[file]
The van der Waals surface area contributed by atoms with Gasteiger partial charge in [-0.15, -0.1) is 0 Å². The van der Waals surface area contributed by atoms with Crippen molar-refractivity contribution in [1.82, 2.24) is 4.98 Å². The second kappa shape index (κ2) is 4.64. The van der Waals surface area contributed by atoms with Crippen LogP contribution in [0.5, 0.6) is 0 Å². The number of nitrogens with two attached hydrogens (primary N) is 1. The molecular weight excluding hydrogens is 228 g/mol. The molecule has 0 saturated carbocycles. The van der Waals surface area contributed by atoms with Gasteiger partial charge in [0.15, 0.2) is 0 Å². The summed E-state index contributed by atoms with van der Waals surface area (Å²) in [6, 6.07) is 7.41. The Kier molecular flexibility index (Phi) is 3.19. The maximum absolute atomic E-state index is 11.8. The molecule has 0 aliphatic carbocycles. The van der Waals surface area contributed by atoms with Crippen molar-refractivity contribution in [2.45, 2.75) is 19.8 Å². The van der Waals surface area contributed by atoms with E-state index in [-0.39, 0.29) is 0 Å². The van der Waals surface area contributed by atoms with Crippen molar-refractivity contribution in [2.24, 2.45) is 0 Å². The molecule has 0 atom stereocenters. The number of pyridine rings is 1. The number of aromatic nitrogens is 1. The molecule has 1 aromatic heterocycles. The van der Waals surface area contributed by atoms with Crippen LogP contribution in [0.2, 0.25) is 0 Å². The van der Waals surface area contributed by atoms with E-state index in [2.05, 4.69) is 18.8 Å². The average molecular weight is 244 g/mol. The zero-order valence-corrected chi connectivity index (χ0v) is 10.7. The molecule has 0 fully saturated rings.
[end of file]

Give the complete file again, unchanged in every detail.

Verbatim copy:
The van der Waals surface area contributed by atoms with Gasteiger partial charge in [-0.15, -0.1) is 0 Å². The van der Waals surface area contributed by atoms with Crippen molar-refractivity contribution in [1.82, 2.24) is 4.98 Å². The second kappa shape index (κ2) is 4.64. The van der Waals surface area contributed by atoms with Crippen LogP contribution in [0.5, 0.6) is 0 Å². The number of nitrogens with two attached hydrogens (primary N) is 1. The molecular weight excluding hydrogens is 228 g/mol. The molecule has 0 saturated carbocycles. The van der Waals surface area contributed by atoms with Gasteiger partial charge in [0.15, 0.2) is 0 Å². The summed E-state index contributed by atoms with van der Waals surface area (Å²) in [6, 6.07) is 7.41. The Kier molecular flexibility index (Phi) is 3.19. The maximum absolute atomic E-state index is 11.8. The molecule has 0 aliphatic carbocycles. The van der Waals surface area contributed by atoms with Crippen molar-refractivity contribution in [2.45, 2.75) is 19.8 Å². The van der Waals surface area contributed by atoms with E-state index in [-0.39, 0.29) is 0 Å². The van der Waals surface area contributed by atoms with Crippen molar-refractivity contribution in [2.24, 2.45) is 0 Å². The molecule has 0 atom stereocenters. The number of pyridine rings is 1. The number of aromatic nitrogens is 1. The molecule has 1 aromatic heterocycles. The van der Waals surface area contributed by atoms with Crippen LogP contribution in [0.2, 0.25) is 0 Å². The van der Waals surface area contributed by atoms with E-state index in [2.05, 4.69) is 18.8 Å². The average molecular weight is 244 g/mol. The zero-order valence-corrected chi connectivity index (χ0v) is 10.7. The molecule has 0 fully saturated rings.